Hope everyone is well.


Monday, November 3, 2008

Visual Poetry II

As promised, here are the images from Eleni Sikelianos's poem, "Experiments with Minutes." Notice again how creation of the images spur the text, rather than the other way around. (Apologies for the quality of the pictures; I'm a poet, not a photographer.)

At Matt's suggestion, I delved into this month's issue of Poetry Magazine, and wow! I was overwhelmed by the variety and ingenuity of the visual poetry in this issue. Geof Huth's commentary on the works is fun and enlightening, too. He has written a longer article available online, too, at

I'd love to talk about each poem, but for the sake of focusing, I'm going to choose Joel Lipman's excerpt from "Origins of Poetry" (to view the poem see What appeals to me about this poem is the overlapping and interaction between the two texts: the "found" text of the old science book and Lipman's rubber stamp composition. Layering in this way mimics the way in which we are always composing on a palimpsest, one that is never completely erased. Each voice is merely a part in the chorus, and yet, Lipman's lines are clearly the soloist of this piece. Other graphic features-- squiggles, red dots-- also call attention to the artifice, which helps guide the reader's attention. The harmony parts, though, are still audible, and the sheer fun of writing a poem with a title as grandiose as "Origins of Poetry" on a tract about magnetism and electricity makes unimaginable connections possible. Perhaps the origins of poetry are as fundamental as the laws of magnetism. In this way, Lipman's poem aligns itself with the others in this issue: each one questions the origins, and in the process, the limits of language and poetry. A worthy experiment, whether you call it science or linguistics or art or all of the above.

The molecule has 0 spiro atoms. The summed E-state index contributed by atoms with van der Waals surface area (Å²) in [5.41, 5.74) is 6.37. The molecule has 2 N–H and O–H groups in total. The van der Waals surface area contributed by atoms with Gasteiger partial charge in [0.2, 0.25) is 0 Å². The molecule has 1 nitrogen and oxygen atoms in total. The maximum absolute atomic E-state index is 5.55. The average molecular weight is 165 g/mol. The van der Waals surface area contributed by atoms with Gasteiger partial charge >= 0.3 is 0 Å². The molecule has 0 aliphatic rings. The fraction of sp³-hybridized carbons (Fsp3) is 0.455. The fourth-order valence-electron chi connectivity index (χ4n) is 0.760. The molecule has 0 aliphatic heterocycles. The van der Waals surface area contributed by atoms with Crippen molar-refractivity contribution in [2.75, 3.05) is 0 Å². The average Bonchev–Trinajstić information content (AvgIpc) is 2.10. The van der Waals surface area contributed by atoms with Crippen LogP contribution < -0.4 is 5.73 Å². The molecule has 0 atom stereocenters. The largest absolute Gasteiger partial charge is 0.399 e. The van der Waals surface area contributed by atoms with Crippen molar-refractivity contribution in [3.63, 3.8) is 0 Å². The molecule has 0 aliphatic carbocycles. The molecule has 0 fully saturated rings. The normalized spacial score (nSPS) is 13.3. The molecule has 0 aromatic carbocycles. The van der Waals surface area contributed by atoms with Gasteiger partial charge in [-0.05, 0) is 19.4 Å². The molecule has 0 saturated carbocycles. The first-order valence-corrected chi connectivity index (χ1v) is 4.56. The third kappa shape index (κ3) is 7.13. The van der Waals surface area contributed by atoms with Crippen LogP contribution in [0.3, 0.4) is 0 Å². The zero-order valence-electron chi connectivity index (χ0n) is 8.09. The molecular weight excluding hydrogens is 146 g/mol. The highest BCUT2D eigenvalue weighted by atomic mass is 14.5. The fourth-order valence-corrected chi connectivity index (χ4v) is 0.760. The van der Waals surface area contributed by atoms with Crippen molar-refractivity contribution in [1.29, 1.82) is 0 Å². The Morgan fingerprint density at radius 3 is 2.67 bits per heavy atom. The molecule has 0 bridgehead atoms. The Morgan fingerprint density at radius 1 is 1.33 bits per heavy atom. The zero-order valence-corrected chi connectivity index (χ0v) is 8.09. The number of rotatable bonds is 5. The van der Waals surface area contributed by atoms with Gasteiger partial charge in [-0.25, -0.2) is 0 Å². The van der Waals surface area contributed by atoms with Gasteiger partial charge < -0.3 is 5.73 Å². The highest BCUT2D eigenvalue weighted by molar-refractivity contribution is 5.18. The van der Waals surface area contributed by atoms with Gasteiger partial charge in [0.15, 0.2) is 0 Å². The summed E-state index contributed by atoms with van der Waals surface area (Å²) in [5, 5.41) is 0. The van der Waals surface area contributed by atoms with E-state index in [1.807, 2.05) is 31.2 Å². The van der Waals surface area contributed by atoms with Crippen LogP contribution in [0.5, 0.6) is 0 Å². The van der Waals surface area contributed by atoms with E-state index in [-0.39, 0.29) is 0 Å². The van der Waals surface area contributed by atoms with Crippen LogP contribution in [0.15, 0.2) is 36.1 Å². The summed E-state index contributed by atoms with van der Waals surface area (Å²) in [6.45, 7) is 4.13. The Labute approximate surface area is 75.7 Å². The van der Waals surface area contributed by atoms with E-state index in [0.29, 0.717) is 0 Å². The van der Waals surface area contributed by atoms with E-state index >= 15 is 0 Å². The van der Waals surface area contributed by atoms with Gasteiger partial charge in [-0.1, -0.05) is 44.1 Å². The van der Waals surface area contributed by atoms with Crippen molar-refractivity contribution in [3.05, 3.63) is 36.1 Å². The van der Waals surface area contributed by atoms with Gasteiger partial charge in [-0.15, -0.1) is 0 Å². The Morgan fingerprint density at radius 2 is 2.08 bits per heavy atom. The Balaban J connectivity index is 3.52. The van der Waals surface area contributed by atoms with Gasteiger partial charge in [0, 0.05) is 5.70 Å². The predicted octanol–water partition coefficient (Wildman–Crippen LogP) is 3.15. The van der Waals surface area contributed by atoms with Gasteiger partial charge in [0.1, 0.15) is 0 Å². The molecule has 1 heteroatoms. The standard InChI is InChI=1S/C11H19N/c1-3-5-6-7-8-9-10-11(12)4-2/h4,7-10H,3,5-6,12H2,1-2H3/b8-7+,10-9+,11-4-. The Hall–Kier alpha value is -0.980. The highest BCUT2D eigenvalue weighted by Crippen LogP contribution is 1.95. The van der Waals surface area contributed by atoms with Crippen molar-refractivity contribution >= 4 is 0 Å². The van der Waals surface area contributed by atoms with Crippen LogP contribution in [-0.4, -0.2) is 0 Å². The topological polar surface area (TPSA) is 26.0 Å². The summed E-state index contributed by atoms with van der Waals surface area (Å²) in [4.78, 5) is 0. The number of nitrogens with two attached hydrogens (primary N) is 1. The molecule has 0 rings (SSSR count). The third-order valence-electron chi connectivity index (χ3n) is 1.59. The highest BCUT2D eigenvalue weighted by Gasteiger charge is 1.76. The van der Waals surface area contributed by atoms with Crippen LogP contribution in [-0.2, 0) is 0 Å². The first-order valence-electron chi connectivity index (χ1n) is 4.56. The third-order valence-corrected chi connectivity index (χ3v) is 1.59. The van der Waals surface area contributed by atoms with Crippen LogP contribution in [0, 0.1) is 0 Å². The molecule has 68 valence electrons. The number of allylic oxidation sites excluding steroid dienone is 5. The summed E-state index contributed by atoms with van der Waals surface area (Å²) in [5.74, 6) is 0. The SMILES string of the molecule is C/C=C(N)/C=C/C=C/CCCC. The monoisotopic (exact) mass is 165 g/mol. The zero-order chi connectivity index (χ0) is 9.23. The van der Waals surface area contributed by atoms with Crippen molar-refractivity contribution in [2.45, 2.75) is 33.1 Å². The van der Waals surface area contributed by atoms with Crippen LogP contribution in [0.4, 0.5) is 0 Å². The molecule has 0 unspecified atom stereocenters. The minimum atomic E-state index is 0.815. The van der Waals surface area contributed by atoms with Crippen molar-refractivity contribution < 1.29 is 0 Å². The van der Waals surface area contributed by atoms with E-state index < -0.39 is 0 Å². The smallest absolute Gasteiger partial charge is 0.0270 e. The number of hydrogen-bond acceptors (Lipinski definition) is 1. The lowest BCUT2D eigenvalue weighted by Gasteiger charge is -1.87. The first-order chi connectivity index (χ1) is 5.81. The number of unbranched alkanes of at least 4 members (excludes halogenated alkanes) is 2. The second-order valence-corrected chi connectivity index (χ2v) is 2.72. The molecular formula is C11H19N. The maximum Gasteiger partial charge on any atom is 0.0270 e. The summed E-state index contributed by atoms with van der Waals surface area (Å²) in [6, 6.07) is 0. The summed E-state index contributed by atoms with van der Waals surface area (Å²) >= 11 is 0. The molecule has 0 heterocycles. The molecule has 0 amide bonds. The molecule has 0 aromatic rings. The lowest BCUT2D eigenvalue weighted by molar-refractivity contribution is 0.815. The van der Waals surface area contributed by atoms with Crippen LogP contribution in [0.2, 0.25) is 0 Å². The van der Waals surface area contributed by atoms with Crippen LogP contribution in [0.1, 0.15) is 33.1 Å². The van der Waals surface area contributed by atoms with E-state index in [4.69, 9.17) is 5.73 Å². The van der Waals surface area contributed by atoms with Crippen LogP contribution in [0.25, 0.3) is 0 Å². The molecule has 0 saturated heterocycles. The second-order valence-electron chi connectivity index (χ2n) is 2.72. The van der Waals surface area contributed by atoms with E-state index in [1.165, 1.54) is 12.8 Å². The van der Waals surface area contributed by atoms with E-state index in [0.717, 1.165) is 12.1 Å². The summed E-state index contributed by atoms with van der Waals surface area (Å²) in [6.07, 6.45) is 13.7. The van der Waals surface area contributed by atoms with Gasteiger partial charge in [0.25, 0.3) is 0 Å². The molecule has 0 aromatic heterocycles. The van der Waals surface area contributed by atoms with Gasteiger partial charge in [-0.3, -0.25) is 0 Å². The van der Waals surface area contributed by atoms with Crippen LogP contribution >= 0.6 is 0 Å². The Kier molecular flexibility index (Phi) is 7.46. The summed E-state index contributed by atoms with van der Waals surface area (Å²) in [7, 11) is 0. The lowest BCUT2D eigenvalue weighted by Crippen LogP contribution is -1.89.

Thanks to Matt for the tip! -- Jill